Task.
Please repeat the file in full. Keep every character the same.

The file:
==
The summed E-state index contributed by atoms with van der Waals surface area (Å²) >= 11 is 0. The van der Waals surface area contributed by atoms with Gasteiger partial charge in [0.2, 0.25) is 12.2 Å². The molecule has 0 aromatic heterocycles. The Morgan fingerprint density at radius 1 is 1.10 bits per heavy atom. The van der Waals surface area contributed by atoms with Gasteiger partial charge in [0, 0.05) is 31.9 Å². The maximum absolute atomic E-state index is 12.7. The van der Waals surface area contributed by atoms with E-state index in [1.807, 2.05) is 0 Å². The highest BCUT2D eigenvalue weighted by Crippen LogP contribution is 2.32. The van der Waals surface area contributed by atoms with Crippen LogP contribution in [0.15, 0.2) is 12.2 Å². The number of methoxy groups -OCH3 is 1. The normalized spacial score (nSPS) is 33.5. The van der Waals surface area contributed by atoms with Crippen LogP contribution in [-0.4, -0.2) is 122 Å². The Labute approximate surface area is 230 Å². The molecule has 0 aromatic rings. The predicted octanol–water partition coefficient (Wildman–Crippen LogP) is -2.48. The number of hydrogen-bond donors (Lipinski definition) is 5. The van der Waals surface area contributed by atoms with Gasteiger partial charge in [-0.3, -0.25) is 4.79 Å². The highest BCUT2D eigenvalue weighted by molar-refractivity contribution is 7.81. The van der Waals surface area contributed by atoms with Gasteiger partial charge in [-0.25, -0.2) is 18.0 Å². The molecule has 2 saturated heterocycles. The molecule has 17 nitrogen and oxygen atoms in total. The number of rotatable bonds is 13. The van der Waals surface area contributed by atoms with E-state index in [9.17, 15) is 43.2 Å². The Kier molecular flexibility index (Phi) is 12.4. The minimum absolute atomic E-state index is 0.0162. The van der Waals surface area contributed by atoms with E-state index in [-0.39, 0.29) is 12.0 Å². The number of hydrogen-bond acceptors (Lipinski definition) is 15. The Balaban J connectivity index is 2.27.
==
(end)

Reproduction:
The summed E-state index contributed by atoms with van der Waals surface area (Å²) >= 11 is 0. The van der Waals surface area contributed by atoms with Gasteiger partial charge in [0.2, 0.25) is 12.2 Å². The molecule has 0 aromatic heterocycles. The Morgan fingerprint density at radius 1 is 1.10 bits per heavy atom. The van der Waals surface area contributed by atoms with Gasteiger partial charge in [0, 0.05) is 31.9 Å². The maximum absolute atomic E-state index is 12.7. The van der Waals surface area contributed by atoms with E-state index in [1.807, 2.05) is 0 Å². The highest BCUT2D eigenvalue weighted by Crippen LogP contribution is 2.32. The van der Waals surface area contributed by atoms with Crippen LogP contribution in [0.15, 0.2) is 12.2 Å². The number of methoxy groups -OCH3 is 1. The normalized spacial score (nSPS) is 33.5. The van der Waals surface area contributed by atoms with Crippen LogP contribution in [-0.4, -0.2) is 122 Å². The Labute approximate surface area is 230 Å². The molecule has 0 aromatic rings. The predicted octanol–water partition coefficient (Wildman–Crippen LogP) is -2.48. The number of hydrogen-bond donors (Lipinski definition) is 5. The van der Waals surface area contributed by atoms with Gasteiger partial charge in [-0.3, -0.25) is 4.79 Å². The highest BCUT2D eigenvalue weighted by molar-refractivity contribution is 7.81. The van der Waals surface area contributed by atoms with Gasteiger partial charge in [-0.25, -0.2) is 18.0 Å². The molecule has 2 saturated heterocycles. The molecule has 17 nitrogen and oxygen atoms in total. The number of rotatable bonds is 13. The van der Waals surface area contributed by atoms with E-state index in [9.17, 15) is 43.2 Å². The Kier molecular flexibility index (Phi) is 12.4. The minimum absolute atomic E-state index is 0.0162. The van der Waals surface area contributed by atoms with E-state index in [-0.39, 0.29) is 12.0 Å². The number of hydrogen-bond acceptors (Lipinski definition) is 15. The Balaban J connectivity index is 2.27.